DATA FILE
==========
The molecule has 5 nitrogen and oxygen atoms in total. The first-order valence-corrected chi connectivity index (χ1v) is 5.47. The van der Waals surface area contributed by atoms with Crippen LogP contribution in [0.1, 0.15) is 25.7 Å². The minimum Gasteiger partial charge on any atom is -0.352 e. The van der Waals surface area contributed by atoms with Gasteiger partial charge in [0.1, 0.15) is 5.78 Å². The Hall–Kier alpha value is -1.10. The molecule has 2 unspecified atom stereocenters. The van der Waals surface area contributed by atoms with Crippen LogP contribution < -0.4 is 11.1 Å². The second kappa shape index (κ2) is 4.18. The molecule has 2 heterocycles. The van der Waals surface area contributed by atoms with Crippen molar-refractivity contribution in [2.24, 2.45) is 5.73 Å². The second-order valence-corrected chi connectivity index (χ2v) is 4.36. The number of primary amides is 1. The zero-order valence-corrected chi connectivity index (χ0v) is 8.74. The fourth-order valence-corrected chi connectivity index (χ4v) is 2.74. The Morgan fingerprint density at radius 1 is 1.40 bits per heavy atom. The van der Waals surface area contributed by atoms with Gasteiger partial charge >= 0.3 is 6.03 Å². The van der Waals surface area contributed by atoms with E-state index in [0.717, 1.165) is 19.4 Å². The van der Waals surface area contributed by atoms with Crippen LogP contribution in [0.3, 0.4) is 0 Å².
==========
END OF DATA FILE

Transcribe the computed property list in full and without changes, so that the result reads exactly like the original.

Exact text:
The molecule has 5 nitrogen and oxygen atoms in total. The first-order valence-corrected chi connectivity index (χ1v) is 5.47. The van der Waals surface area contributed by atoms with Crippen LogP contribution in [0.1, 0.15) is 25.7 Å². The minimum Gasteiger partial charge on any atom is -0.352 e. The van der Waals surface area contributed by atoms with Gasteiger partial charge in [0.1, 0.15) is 5.78 Å². The Hall–Kier alpha value is -1.10. The molecule has 2 unspecified atom stereocenters. The van der Waals surface area contributed by atoms with Crippen LogP contribution < -0.4 is 11.1 Å². The second kappa shape index (κ2) is 4.18. The molecule has 2 heterocycles. The van der Waals surface area contributed by atoms with Crippen molar-refractivity contribution in [2.24, 2.45) is 5.73 Å². The second-order valence-corrected chi connectivity index (χ2v) is 4.36. The number of primary amides is 1. The zero-order valence-corrected chi connectivity index (χ0v) is 8.74. The fourth-order valence-corrected chi connectivity index (χ4v) is 2.74. The Morgan fingerprint density at radius 1 is 1.40 bits per heavy atom. The van der Waals surface area contributed by atoms with Gasteiger partial charge >= 0.3 is 6.03 Å². The van der Waals surface area contributed by atoms with E-state index in [0.717, 1.165) is 19.4 Å². The van der Waals surface area contributed by atoms with Crippen LogP contribution in [0.3, 0.4) is 0 Å².